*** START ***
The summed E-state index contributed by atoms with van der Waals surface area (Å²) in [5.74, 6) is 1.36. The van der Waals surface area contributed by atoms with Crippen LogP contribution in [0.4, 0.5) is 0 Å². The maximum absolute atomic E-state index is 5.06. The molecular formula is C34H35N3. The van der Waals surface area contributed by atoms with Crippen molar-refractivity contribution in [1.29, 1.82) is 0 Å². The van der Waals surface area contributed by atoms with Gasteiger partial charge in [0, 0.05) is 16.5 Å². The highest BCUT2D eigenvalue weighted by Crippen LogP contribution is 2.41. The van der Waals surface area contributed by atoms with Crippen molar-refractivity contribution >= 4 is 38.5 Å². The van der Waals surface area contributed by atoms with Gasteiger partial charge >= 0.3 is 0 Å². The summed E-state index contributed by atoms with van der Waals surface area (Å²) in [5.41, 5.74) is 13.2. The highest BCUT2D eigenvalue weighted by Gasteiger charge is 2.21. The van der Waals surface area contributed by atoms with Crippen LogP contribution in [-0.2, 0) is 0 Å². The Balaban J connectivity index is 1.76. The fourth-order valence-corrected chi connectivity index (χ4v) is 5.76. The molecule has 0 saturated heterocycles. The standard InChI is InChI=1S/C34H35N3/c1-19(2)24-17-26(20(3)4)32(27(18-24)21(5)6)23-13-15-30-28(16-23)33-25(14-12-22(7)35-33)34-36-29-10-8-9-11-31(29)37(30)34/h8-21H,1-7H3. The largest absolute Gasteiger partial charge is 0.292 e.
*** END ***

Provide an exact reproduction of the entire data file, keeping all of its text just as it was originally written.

The summed E-state index contributed by atoms with van der Waals surface area (Å²) in [5.74, 6) is 1.36. The van der Waals surface area contributed by atoms with Crippen LogP contribution in [0.4, 0.5) is 0 Å². The maximum absolute atomic E-state index is 5.06. The molecular formula is C34H35N3. The van der Waals surface area contributed by atoms with Crippen molar-refractivity contribution in [1.29, 1.82) is 0 Å². The van der Waals surface area contributed by atoms with Gasteiger partial charge in [0, 0.05) is 16.5 Å². The highest BCUT2D eigenvalue weighted by Crippen LogP contribution is 2.41. The van der Waals surface area contributed by atoms with Crippen molar-refractivity contribution >= 4 is 38.5 Å². The van der Waals surface area contributed by atoms with Gasteiger partial charge >= 0.3 is 0 Å². The summed E-state index contributed by atoms with van der Waals surface area (Å²) in [5.41, 5.74) is 13.2. The highest BCUT2D eigenvalue weighted by Gasteiger charge is 2.21. The van der Waals surface area contributed by atoms with Crippen LogP contribution in [-0.2, 0) is 0 Å². The Balaban J connectivity index is 1.76. The fourth-order valence-corrected chi connectivity index (χ4v) is 5.76. The molecule has 0 saturated heterocycles. The standard InChI is InChI=1S/C34H35N3/c1-19(2)24-17-26(20(3)4)32(27(18-24)21(5)6)23-13-15-30-28(16-23)33-25(14-12-22(7)35-33)34-36-29-10-8-9-11-31(29)37(30)34/h8-21H,1-7H3. The largest absolute Gasteiger partial charge is 0.292 e.